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The Democratic Strategist

Political Strategy for a Permanent Democratic Majority

Political Strategy Notes

Black Lives Matter is increasing its involvement in electoral politics, reports John Eligon in The New York Times: “Two groups have started political action committees to back candidates who support ideas espoused by Black Lives Matter activists. One, Black Lives Matter Political Action Committee, started by a St. Louis radio host, plans to raise money for voter education in races for law enforcement-related offices, including for district attorney and judgeships. The second, Black Lives Matter Super PAC, was started by New York activists who hope to raise large donations from celebrities to influence campaigns for a variety of offices…”At this point, marching and protesting, it’s not going anywhere,” said Tarik Mohamed, treasurer and a founder of the super PAC. “So we’re trying to find new avenues of engaging people for change.””
At The Upshot Brendan Nyhan explains why “It’s Easy to Overestimate Effect of Paris Attacks on 2016 Race.”
It appears that the Administration has a tough sell ahead regarding bringing more Syrian refugees tot he U.S. At NBCNews.com Allison Kopicki, John Lapinski and Hannah Hartiga report that a “Majority of Americans Oppose Accepting Syrian Refugees.” The authors write, “The latest NBC News/SurveyMonkey online poll shows that 56% of Americans disapprove of allowing more migrants fleeing violence in Syria and other nations into the country, while 41% approve and the issue divides sharply across party lines…About 8 in 10 Republicans disapprove of accepting more Syrian refugees – including 64% who strongly disapprove. Nearly two thirds of Democrats support the president’s policy, while more independents disapprove (59%) than approve (40%).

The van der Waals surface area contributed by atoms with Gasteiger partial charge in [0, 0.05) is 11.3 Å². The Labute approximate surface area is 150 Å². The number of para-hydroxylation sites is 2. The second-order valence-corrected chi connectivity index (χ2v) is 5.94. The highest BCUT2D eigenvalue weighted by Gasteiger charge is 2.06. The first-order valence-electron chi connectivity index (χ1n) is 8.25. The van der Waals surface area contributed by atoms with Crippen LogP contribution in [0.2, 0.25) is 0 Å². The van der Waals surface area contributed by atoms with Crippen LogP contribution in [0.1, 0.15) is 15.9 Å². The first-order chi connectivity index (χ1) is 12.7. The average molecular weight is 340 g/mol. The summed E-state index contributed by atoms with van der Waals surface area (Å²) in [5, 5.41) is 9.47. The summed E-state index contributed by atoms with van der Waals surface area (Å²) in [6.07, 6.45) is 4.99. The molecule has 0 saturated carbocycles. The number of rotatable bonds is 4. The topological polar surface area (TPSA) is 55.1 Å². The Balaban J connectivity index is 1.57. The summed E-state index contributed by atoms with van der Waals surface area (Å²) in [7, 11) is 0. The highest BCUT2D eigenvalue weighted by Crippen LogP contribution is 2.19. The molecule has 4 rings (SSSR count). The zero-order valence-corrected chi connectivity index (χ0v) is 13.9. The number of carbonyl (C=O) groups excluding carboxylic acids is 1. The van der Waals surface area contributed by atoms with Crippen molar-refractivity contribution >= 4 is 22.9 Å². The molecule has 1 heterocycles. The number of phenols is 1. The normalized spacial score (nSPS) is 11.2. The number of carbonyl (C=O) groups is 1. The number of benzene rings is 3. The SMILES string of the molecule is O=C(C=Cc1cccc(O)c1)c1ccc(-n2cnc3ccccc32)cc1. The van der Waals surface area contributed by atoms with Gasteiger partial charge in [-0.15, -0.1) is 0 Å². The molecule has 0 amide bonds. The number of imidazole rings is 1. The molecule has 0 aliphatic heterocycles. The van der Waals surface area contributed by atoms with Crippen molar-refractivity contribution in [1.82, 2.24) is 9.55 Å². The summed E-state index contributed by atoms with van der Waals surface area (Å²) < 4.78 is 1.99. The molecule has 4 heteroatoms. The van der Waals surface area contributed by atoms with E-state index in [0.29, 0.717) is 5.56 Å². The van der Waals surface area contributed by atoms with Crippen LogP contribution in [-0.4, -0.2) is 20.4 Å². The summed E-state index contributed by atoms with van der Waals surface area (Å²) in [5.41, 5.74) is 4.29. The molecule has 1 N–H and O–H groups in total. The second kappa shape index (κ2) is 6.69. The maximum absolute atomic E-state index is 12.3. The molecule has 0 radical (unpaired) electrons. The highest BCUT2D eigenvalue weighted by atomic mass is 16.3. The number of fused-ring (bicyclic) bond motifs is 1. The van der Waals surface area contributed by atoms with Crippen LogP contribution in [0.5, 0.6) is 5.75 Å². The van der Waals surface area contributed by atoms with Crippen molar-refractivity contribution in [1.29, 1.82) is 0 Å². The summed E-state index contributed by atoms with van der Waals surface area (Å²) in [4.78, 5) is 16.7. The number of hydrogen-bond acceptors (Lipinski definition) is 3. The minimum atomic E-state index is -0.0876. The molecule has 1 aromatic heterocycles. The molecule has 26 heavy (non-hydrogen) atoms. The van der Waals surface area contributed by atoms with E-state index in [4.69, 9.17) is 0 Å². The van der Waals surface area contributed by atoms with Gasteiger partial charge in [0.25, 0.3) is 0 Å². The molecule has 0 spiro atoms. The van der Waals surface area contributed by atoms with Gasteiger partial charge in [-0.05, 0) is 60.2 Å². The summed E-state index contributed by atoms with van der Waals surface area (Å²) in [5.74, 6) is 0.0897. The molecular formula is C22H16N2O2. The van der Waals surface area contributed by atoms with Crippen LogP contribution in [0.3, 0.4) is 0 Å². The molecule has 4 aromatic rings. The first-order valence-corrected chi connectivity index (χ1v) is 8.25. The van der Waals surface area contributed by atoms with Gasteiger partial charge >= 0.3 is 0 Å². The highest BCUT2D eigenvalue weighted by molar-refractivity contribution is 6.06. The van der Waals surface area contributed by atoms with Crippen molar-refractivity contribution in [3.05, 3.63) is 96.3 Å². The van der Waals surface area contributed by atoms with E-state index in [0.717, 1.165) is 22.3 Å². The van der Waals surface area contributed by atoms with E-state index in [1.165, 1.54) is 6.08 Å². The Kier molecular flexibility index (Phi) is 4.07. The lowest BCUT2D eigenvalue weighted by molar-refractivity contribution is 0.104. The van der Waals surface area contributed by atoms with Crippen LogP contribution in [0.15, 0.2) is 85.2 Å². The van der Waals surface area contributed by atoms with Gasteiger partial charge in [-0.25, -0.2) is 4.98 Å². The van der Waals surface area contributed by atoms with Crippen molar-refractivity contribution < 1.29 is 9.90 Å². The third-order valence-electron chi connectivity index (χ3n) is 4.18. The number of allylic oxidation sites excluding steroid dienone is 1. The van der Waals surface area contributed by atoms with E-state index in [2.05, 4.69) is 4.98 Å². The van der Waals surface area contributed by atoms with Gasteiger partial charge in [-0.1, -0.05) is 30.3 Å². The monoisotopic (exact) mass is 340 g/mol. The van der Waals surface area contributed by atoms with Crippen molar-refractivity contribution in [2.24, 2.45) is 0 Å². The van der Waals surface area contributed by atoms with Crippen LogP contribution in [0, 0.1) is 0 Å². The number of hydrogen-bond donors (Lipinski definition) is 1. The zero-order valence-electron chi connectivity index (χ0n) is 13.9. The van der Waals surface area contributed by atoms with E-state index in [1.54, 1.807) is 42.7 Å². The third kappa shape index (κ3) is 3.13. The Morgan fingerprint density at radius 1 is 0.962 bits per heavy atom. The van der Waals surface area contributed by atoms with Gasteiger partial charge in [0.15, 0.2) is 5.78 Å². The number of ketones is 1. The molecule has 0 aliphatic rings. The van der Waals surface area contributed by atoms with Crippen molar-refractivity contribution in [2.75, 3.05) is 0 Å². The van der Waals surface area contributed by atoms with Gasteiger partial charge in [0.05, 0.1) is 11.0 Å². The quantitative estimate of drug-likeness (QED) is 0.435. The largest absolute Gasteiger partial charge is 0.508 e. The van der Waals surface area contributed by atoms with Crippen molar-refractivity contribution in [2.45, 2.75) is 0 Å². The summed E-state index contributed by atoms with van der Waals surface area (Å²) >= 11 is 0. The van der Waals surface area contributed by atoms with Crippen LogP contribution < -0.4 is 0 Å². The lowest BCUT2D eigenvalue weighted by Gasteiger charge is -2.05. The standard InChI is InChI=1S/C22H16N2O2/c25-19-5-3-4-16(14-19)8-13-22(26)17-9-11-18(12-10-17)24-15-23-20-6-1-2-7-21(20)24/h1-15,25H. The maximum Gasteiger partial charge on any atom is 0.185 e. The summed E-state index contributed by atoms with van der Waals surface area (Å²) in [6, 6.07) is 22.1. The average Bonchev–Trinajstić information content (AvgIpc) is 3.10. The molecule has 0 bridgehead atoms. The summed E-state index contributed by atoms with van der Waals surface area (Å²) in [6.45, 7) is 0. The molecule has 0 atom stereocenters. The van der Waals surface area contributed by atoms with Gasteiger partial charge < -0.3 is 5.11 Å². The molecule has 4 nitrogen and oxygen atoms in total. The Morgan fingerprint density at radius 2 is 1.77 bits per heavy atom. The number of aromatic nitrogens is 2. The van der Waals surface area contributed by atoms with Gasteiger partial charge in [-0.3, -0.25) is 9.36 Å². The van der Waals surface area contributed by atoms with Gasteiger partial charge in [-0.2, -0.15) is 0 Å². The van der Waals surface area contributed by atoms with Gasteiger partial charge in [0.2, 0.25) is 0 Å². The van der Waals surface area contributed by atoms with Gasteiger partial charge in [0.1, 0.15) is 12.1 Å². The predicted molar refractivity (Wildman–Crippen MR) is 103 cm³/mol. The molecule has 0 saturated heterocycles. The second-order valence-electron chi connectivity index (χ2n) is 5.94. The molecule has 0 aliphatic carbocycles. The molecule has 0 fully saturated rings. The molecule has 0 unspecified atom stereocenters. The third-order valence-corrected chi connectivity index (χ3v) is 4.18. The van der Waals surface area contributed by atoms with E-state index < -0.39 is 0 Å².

The New York Times editorial board nonetheless makes a case against the House GOP’s “the American Security Against Foreign Enemies (SAFE) Act of 2015” as “election-year pandering to the xenophobia that rears up when threats from abroad arise.”
William Saletan provides a Slate.com take on the political ramifications of the GOP’s Muslim-bashing.
Unless this poll is an outlier, Democrats have work to do in this swing state.
At Huffiest Pollster Political scientists Keith Gaddie and Kirby Godel chart “The Donkey’s Narrow Path” to victory in the Louisiana governor’s race, which will be decided this Saturday, November 21st. “Analyses of early voting in Louisiana indicate that turnout will likely be higher than in the primary, increasing from 39 percent to 44 percent. And the electorate will be more Democratic and more African-American, according to early voting data, These are ominous signs for David Vitter. Runoff turnout surges are more common in Louisiana, and usually result from increased black voter participation in the second round. The Louisiana Troopers Association endorsement of John Bel Edwards likely solidified the frontrunner’s level of support among whites — which has run between 34 percent and 38 percent across public polls and in private tracking polls…For Democrats in running deep red states, there is a lesson here. Republican divisions may create opportunities for victories, but the path is narrow requiring both a flawed Republican nominee and a divided GOP.” The authors also credit Edwards messaging, citing his “military experience, pro-life identity, and moderate politics out in stark contrast to Vitter’s known associations.”
Karen Bruggeman provides additional analysis in National Journal’s “Democrats Stunned They Could Win Louisiana Governor’s Race.”
Democrats interested in media outlets to reach the white working-class with ads should check out Ken Tucker’s Yahoo post, “‘The Middle’ Is TV’s Top Working-Class Comedy.”

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